Adverbs of Frequency are adverbs of time that answer the question "How frequently?" or "How often?". They tell us how often something happens. Here are some examples:

  1. daily, weekly, yearly
  2. often, sometimes, rarely

You probably see a difference between a) and b) above. With words like daily  we know exactly how often. The words in a) describe definite  frequency. On the other hand, words like often  give us an idea about frequency but they don't tell us exactly. The words in b) describe indefinite frequency.

We separate them into two groups because they normally go in different positions in the sentence.

Adverbs of Definite Frequency


  • hourly, daily, weekly, monthly, yearly
  • every second, once a minute, twice a year
  • once, twice, once or twice, three times

Adverbs of definite frequency, like all adverbs of definite time, typically go in END position. Look at these examples:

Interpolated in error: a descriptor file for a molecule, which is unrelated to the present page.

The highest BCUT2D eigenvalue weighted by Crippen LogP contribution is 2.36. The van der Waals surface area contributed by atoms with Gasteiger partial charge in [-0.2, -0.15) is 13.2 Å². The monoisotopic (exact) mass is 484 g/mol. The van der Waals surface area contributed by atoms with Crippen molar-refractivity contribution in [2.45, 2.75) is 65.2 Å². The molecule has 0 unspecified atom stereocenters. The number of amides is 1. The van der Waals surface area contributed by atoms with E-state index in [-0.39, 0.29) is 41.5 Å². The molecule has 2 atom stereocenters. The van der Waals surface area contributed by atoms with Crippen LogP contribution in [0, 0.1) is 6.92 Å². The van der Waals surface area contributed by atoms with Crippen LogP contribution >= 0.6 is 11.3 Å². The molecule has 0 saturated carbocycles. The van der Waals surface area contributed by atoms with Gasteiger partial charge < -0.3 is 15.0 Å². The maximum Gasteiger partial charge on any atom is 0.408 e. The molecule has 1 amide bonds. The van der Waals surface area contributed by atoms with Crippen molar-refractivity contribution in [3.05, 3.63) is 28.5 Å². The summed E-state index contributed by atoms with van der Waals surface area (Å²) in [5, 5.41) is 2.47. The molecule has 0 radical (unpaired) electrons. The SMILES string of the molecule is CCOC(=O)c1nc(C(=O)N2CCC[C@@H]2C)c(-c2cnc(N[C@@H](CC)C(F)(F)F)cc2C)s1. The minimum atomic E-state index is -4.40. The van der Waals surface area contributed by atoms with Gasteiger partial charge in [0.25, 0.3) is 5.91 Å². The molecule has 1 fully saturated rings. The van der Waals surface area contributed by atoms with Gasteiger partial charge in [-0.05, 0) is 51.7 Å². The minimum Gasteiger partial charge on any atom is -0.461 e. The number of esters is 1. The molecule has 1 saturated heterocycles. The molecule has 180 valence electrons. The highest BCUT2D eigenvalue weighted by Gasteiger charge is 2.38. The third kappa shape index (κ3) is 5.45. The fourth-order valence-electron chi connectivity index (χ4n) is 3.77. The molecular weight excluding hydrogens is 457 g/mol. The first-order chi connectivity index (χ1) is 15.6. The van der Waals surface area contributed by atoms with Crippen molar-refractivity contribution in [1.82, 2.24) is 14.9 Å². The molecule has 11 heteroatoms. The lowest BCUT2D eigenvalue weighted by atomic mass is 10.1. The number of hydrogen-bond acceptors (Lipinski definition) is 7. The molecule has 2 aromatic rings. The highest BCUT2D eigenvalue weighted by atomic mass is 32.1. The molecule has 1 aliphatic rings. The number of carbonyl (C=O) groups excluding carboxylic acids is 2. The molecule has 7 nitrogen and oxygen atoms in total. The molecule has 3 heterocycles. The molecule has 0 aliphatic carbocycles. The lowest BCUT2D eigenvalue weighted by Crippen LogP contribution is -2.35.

• Most companies pay taxes¬†yearly.
  • The manager checks the toilets¬†every hour.
  • The directors meet¬†weekly ¬†to review progress.

Sometimes, usually for reasons of emphasis or style, some adverbs of definite frequency may go at the FRONT, for example:

  • Every day, more than five thousand people die on our roads.

Adverbs of Indefinite Frequency

Look at these examples of adverbs of indefinite frequency:

100% always, constantly
 usually, normally
 frequently, regularly
 rarely, infrequently
 hardly ever

Adverbs of indefinite frequency mainly go in MID position in the sentence. They go before  the main verb (except the main verb "to be"):

  • We¬†usually ¬†go shopping on Saturday.
  • I have¬†often ¬†done that.
  • She is¬†always¬†late.

Occasionally, sometimes, often, frequently and usually  can also go at the beginning or end of a sentence:

  • Sometimes ¬†they come and stay with us.
  • I play tennis¬†occasionally.

Rarely and seldom  can also go at the end of a sentence (often with "very"):

  • We see them¬†rarely.
  • John eats meat very¬†seldom.

sources : Original Link